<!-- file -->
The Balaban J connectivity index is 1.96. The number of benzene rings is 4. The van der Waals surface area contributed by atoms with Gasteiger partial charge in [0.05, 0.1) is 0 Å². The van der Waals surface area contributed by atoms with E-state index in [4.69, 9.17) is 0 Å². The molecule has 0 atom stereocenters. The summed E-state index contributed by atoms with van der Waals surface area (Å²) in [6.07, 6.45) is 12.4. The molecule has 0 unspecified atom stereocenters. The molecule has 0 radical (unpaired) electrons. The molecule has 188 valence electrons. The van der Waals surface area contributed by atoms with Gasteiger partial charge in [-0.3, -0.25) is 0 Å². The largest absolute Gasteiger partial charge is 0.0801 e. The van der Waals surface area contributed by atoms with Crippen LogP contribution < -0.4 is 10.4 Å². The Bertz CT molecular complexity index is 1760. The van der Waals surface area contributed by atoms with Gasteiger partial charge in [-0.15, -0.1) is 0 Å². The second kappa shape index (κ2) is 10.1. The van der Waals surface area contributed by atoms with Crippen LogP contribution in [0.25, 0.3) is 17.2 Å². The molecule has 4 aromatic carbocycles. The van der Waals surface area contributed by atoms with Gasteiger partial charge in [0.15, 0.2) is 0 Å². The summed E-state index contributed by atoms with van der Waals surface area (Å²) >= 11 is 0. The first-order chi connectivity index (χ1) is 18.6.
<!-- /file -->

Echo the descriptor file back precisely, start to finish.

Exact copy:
The Balaban J connectivity index is 1.96. The number of benzene rings is 4. The van der Waals surface area contributed by atoms with Gasteiger partial charge in [0.05, 0.1) is 0 Å². The van der Waals surface area contributed by atoms with E-state index in [4.69, 9.17) is 0 Å². The molecule has 0 atom stereocenters. The summed E-state index contributed by atoms with van der Waals surface area (Å²) in [6.07, 6.45) is 12.4. The molecule has 0 unspecified atom stereocenters. The molecule has 0 radical (unpaired) electrons. The molecule has 188 valence electrons. The van der Waals surface area contributed by atoms with Gasteiger partial charge in [-0.3, -0.25) is 0 Å². The largest absolute Gasteiger partial charge is 0.0801 e. The van der Waals surface area contributed by atoms with Crippen LogP contribution < -0.4 is 10.4 Å². The Bertz CT molecular complexity index is 1760. The van der Waals surface area contributed by atoms with Gasteiger partial charge in [-0.15, -0.1) is 0 Å². The second kappa shape index (κ2) is 10.1. The van der Waals surface area contributed by atoms with Crippen LogP contribution in [0.25, 0.3) is 17.2 Å². The molecule has 4 aromatic carbocycles. The van der Waals surface area contributed by atoms with Gasteiger partial charge in [0.15, 0.2) is 0 Å². The summed E-state index contributed by atoms with van der Waals surface area (Å²) >= 11 is 0. The first-order chi connectivity index (χ1) is 18.6.